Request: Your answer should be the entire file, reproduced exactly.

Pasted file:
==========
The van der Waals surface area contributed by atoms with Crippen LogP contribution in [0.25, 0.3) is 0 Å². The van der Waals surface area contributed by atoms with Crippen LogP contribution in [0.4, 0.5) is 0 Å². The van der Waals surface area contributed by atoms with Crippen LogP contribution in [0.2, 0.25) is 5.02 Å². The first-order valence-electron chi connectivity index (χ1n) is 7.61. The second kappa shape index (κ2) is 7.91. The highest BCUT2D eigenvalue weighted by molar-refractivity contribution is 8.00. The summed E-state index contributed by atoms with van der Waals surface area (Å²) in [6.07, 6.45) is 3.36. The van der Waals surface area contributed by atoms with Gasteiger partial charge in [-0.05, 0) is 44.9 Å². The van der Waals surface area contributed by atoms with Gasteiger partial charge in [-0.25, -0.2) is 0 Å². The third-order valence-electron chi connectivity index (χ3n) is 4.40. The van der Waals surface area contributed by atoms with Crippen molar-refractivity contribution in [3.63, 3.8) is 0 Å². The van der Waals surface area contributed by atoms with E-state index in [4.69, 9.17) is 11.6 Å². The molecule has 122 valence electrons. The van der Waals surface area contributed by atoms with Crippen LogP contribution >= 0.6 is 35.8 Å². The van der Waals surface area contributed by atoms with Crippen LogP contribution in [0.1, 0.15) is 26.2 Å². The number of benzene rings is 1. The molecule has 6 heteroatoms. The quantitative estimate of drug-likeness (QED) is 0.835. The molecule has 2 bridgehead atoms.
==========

The van der Waals surface area contributed by atoms with Crippen LogP contribution in [0.25, 0.3) is 0 Å². The van der Waals surface area contributed by atoms with Crippen LogP contribution in [0.4, 0.5) is 0 Å². The van der Waals surface area contributed by atoms with Crippen LogP contribution in [0.2, 0.25) is 5.02 Å². The first-order valence-electron chi connectivity index (χ1n) is 7.61. The second kappa shape index (κ2) is 7.91. The highest BCUT2D eigenvalue weighted by molar-refractivity contribution is 8.00. The summed E-state index contributed by atoms with van der Waals surface area (Å²) in [6.07, 6.45) is 3.36. The van der Waals surface area contributed by atoms with Gasteiger partial charge in [-0.05, 0) is 44.9 Å². The van der Waals surface area contributed by atoms with Gasteiger partial charge in [-0.25, -0.2) is 0 Å². The third-order valence-electron chi connectivity index (χ3n) is 4.40. The van der Waals surface area contributed by atoms with Crippen molar-refractivity contribution in [3.63, 3.8) is 0 Å². The van der Waals surface area contributed by atoms with E-state index in [4.69, 9.17) is 11.6 Å². The molecule has 122 valence electrons. The van der Waals surface area contributed by atoms with Crippen LogP contribution >= 0.6 is 35.8 Å². The van der Waals surface area contributed by atoms with Crippen LogP contribution in [0.1, 0.15) is 26.2 Å². The number of benzene rings is 1. The molecule has 6 heteroatoms. The quantitative estimate of drug-likeness (QED) is 0.835. The molecule has 2 bridgehead atoms.